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chbmb, yes, they seem to have the final stepping 1, so they should work ok, I guess. Supermicro motherboards generally work well even with stepping 0 broadwell xeons, so I don't think you have something to worry about. Just make sure that the CPUs that you're buying don't have VMX disabled in them, since you're going to run virtual machines. There are CPU models that have this feature disabled, so make sure that you've got it right.

Guys, is there a probability that a pair of Production unit and Engineering sample E5-2696 v3 Xeons will not work together?




 
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chbmb

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Dec 5, 2017
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chbmb, yes, they seem to have the final stepping 1, so they should work ok, I guess. Supermicro motherboards generally work well even with stepping 0 broadwell xeons, so I don't think you have something to worry about. Just make sure that the CPUs that you're buying don't have VMX disabled in them, since you're going to run virtual machines. There are CPU models that have this feature disabled, so make sure that you've got it right.
Thanks mate, appreciate the second pair of eyes on it! Have checked and VMX is enabled so hopefully I'll be good.
 

Anarki

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Dec 6, 2017
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Hi all,

Just joined up to say a big thanks to all who have contributed to this topic. It has helped me in choosing components for my server upgrade.

I currently run a HP ML330 G6 which has been a rock solid workhorse for me over the years but its a tad too noisy and consumes quite a bit of power even at idle. So its time for it to be retired.

After reading this thread, in full, I've purchased a Supermicro X10SRM-F, Intel Xeon E5-2630L v4 QK3K, 32GB DDR4 EEC RDIMM, a 60GB M.2 SSD (ESXI boot drive) and a few more SSD's for a new RAID 10 array that I'm going to be using.

I currently run ESXI along with 4-5 VM's and I plan on visualizing my pfsense setup into my new server. This will mean passing through my 4 port Intel NIC directly to that VM, so VT-d better work on my chip!

Fingers crossed this system will be whisper quiet and consume a lot less power at idle (I'm hoping for around 60W idle)

Thanks again all.
 
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Evan

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Jan 6, 2016
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I never purchased one but that board should also run on pure 12v from a power brick.

Less than 60w idle with a v4 cpu should certianly be obtainable from what others have indicated.
 

Judgie

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Jul 27, 2017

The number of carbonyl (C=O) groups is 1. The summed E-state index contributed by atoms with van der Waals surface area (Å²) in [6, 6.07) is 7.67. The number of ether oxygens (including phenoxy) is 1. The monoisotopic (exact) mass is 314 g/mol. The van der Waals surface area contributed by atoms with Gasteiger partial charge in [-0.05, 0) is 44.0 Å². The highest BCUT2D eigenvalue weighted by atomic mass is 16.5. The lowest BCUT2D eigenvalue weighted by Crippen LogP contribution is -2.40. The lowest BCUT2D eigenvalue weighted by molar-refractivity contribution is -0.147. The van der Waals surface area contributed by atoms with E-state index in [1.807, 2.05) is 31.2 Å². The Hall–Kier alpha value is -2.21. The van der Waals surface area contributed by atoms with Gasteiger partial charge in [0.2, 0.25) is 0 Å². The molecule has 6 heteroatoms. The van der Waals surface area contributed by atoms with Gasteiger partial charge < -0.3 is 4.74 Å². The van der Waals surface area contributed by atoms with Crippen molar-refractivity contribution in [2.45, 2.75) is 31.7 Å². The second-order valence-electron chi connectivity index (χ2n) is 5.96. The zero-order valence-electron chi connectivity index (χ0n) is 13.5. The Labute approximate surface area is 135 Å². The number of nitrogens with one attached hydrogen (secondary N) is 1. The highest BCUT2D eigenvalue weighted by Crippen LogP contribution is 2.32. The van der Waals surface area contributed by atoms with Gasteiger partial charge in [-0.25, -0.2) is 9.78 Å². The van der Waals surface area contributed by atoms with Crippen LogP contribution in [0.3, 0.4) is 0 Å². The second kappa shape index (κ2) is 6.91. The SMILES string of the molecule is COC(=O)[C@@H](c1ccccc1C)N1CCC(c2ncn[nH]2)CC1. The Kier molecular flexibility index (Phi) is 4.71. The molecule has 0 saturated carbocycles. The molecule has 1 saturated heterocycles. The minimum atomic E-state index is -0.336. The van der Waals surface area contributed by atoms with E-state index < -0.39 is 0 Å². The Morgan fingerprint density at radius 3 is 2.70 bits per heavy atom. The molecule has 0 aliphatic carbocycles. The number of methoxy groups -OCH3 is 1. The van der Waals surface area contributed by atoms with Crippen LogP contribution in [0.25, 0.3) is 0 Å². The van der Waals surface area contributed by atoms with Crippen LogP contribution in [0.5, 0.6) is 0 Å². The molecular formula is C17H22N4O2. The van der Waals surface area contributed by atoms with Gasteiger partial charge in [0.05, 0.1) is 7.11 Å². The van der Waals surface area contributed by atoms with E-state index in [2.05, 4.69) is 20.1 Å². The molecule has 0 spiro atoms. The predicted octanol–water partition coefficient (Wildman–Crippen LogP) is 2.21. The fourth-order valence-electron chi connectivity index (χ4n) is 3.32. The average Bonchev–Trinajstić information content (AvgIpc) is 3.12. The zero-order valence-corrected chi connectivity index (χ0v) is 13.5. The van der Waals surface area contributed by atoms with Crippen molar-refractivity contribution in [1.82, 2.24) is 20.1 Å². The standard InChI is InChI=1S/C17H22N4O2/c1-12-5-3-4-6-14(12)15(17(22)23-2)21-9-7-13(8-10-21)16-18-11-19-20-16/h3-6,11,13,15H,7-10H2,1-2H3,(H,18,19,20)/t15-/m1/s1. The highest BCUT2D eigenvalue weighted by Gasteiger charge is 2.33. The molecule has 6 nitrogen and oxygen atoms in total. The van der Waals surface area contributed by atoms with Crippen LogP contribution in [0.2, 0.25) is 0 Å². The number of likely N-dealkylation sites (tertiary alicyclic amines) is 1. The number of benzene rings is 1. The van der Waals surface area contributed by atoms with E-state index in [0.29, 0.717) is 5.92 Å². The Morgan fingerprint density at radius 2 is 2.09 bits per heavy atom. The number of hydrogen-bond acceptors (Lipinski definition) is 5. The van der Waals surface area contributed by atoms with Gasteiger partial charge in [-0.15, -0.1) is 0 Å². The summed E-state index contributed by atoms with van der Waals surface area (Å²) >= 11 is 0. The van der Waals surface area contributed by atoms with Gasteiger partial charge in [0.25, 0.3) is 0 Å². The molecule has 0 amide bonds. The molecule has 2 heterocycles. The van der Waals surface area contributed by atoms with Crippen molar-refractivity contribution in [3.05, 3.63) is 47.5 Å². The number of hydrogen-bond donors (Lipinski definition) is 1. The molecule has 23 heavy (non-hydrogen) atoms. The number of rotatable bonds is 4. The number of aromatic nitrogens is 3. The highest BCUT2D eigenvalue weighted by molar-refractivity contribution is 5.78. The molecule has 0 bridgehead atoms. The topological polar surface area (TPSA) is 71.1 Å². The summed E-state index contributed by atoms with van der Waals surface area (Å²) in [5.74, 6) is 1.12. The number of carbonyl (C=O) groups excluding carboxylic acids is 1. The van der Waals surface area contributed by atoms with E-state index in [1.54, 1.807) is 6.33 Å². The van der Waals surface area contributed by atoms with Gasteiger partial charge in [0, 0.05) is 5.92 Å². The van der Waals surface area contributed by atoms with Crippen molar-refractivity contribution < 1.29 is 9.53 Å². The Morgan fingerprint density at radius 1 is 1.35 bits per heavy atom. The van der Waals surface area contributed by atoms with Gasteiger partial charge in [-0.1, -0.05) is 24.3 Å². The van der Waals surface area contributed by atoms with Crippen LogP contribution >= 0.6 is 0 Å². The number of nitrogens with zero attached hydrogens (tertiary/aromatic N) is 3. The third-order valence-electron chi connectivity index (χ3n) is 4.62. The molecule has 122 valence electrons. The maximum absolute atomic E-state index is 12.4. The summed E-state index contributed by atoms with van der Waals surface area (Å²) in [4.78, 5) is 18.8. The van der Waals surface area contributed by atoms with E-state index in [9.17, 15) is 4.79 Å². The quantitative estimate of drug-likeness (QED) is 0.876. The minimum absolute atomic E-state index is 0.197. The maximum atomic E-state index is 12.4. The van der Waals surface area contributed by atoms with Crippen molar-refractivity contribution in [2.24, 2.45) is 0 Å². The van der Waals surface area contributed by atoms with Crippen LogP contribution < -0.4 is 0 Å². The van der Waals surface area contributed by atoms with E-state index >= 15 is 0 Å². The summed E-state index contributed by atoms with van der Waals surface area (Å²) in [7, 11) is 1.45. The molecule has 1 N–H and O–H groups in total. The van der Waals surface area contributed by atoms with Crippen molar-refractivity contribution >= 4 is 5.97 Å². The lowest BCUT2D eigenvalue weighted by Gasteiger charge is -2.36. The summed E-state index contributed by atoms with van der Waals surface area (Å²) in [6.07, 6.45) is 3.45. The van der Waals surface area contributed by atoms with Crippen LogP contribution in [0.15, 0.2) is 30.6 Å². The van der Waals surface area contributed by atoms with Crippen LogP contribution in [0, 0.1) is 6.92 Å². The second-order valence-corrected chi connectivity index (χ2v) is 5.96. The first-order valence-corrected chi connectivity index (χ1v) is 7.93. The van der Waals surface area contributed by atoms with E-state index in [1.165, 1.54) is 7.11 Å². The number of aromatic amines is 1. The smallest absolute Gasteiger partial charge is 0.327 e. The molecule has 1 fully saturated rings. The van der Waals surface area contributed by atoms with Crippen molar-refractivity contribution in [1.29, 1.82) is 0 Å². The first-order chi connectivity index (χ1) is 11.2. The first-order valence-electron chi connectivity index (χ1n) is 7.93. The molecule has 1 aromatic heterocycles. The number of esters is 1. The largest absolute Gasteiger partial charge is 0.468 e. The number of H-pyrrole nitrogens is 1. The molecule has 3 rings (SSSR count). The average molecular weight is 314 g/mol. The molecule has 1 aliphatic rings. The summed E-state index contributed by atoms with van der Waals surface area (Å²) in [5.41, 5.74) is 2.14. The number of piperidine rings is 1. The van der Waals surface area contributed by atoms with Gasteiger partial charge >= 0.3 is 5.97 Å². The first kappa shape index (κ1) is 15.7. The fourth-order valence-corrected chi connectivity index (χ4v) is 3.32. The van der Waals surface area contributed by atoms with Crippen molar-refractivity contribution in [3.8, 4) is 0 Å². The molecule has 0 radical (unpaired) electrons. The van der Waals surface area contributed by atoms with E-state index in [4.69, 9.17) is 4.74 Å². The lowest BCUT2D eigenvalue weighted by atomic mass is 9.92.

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Unfortunately as stated above, I have contacted them and they will not exchange (outside of their 60 day refund/replacement period).

Given Jointer's experience i'd probably be leaning towards a defective IMC.
It's been a while but......

So it seems the Asrock X99 Extreme 3 simply won't support Haswell and Crucial DDR4 Registered Memory running at 1866mhz, despite supporting it just like the E5-1628L v3 does. I've just tested with a genuine (non-ES) E5-1603 v3 with all pads intact and Windows Server absolutely will not boot unless the ram is running at DDR4-1333 or less. Only V4 E5's will boot at DDR4-1866 on this board.

Seems the E5-2628L V3 was running correct for a Haswell Xeon in this board to begin with.... Very very interesting.....
 

cij

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Dec 20, 2017
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Hello,

can anyone please tell me more about the power usage on the Intel Xeon E5 2630L V4 ES.

Currently I have installed on my testing server at home an Intel I3-7100 with 64GB of RAM. The power consumption is on IDLE 38-41 Watts and on load 65-73 Watts.

I need to change the platform because I need more RAM, my current plan is to buy an Intel Xeon E5 2630L V4 ES from eBay with an Asrock X99 Tachi motherboard. I hope the power usage will be similar in IDLE I know the power usage on load will be more as with my current setup but my question is how much more. I have a similar setup on my workplace but with an Intel Pentium G4560 instead of the I3-7100, the Pentium CPU needs 12 Watts lees power as the I3-7100 although the Pentium G4560 has a higher TDP as the I3-7100.

Hardware setup:
1. Intel I3-7100
2. MSI B250 GAMING M3
3. 4x16 GB DDR4 Crucial 2400
4. 2x Western Digital Red 27/7 HDD
5. 1x Samsung 850 Evo 256GB
6. 27/7 Server Power Supply Gold 550 Watt

Can anyone please post a screenshot from HW-Monitor from the power section where the package watt consumption is given?

Thanks in advanced
 

Evan

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Jan 6, 2016
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@cij 40w idle e5 systems require very careful design, but are possible. The unknown is the ES chip (as its ES)